President Obama has made his name as the most anti-business president in modern history, a regulatory busybody who has stuck his nose into everything from health care insurance to carbon dioxide regulation to bank loans. This micro-managing of the U.S. economy is a boon to lawmakers, of course, as they legislate for themselves new gate-keeping powers that only more lobbyist money can access. Meanwhile, the layers of regulation have stymied economic growth and energizing a grassroots Republican revolution against Big Government.
But some lawmakers still don’t get it. Take Michigan Republicans - please (as Henny Youngman might say).
First came Lt. Governor Brian Calley dictating what health insurers must cover. Now come Republican Obama clones in the Michigan House who have decided they know better how to run America’s ticketing industry than the ticketing industry. Like Obama gumming the health works with mandates, Republicans Rep. Kevin Cotter of Mount Pleasant, and Senator Joe Hume (Hamburg) have decided that intervening in the ticket market is a government priority. We’re not making this up.
The two GOPers have joined Democratic busybodies in sticking their noses into ticket minutiae from how tickets can be resold to the price for which a ticket can be resold. But the real prize in this regulatory overkill is paperless ticketing – a longtime target of the Big Scalper lobby.
Paperless ticketing is used in markets from the airline industry to Broadway shows to Detroit Pistons games as a convenience to consumers and for artists/venues/companies that want to reserve seats for fans, family, etc.. As proprietary products, of course, they come with restrictions – for example, if you buy an airline ticket, you are bound by its terms and conditions to pay a cancellation fee and not to resell to another customer. Similarly, paperless tix for concerts can’t be scalped – but must be used by the purchaser. And there’s the rub. Scalping is a big industry in this eBay/StubHub era – and the Scalper Lobby isn’t happy with the money it’s losing from paperless ticketing (even as it’s a small percentage of tickets sold).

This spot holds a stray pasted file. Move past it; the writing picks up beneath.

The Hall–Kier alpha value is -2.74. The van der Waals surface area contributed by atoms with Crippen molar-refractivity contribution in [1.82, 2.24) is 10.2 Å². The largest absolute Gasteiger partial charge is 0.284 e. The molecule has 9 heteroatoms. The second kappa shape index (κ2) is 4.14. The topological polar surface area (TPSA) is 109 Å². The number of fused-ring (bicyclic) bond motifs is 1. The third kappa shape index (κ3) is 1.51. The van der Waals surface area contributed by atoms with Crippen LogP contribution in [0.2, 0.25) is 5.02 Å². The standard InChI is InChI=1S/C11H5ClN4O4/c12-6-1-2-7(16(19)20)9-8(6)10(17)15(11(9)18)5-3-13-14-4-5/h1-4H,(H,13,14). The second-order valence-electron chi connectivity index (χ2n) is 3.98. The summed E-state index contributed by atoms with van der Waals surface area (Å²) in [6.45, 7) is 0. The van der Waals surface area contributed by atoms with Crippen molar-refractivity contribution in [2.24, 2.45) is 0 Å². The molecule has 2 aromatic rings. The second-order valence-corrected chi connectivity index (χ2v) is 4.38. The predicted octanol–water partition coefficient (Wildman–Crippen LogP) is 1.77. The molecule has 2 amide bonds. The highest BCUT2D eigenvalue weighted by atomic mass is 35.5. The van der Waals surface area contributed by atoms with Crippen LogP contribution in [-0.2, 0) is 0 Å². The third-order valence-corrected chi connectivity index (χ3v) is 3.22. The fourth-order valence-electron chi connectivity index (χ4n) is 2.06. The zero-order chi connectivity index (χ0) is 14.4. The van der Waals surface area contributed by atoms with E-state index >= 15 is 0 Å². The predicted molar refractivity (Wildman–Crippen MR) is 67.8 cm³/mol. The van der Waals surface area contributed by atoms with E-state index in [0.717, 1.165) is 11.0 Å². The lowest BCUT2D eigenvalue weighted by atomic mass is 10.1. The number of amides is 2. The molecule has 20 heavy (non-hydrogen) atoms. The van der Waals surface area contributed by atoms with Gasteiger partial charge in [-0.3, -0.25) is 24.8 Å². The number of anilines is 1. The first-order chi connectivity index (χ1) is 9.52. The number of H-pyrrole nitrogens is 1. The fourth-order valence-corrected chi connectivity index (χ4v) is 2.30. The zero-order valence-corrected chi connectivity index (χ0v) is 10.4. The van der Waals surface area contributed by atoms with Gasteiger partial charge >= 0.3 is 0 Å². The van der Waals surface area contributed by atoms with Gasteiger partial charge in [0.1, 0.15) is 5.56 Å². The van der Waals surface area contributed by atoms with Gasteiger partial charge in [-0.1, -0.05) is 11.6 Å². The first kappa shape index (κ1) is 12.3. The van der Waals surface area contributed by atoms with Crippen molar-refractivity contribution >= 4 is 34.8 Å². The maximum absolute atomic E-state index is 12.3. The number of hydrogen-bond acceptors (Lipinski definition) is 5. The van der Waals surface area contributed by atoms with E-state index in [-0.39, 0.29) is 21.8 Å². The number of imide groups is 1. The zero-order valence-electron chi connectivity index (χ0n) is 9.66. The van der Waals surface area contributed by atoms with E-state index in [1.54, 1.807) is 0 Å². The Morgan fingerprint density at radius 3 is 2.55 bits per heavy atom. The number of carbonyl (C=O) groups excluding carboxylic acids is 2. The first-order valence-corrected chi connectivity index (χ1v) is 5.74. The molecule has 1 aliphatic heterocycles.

So Republicans have decided to intervene in the ticket business on Big Scalper’s behalf.
The Cotter-Hume bill claims to be pro-consumer – a claim no less outrageous in principle than the Obama administration’s claim that it is regulating the health industry on the “consumer’s behalf.” In fact, if Michigan dictates to ticket services like Ticketmaster the terms and conditions of paperless conditions, watch ticket prices skyrocket.
Pro-consumer artists from Bruce Springsteen to No Doubt are long-time restrictive, paperless ticket advocates as a way to ensure their most rabid fans get affordable front-row seats. Eric Church, a musician who opposes the regulatory assault, notes that good seats would be out of reach of the average consumer if Big Scalper has its way. Without paperless ticketing, Church points out, “we would see 800-100 tickets immediately “for sale on StubHub for prices up to ten times face value.”
Bill supporters point to additional regulations that restrict Big Scalper technology like “ticket bots” that gobble up ticket issues in order to corner the market on resale. Not only does this lead down the slippery slope of pols dictating ticketing policy (what’s next, mandating seating prices?), but artists and venues like Auburn Hills Palace Entertainment aren’t impressed. Big Scalper knows that it has to give a little to take a lot.
Like Obama’s pro-Big Hospital-Big Pharma health reform, Michigan lawmakers have constructed a Trojan Horse for Big Scalper. Together with a StubHub front called the “Fan Freedom Project,” Big Scalper aims to require – by law in Michigan – that tickets suit its terms.
It’s a ticket to more meddling.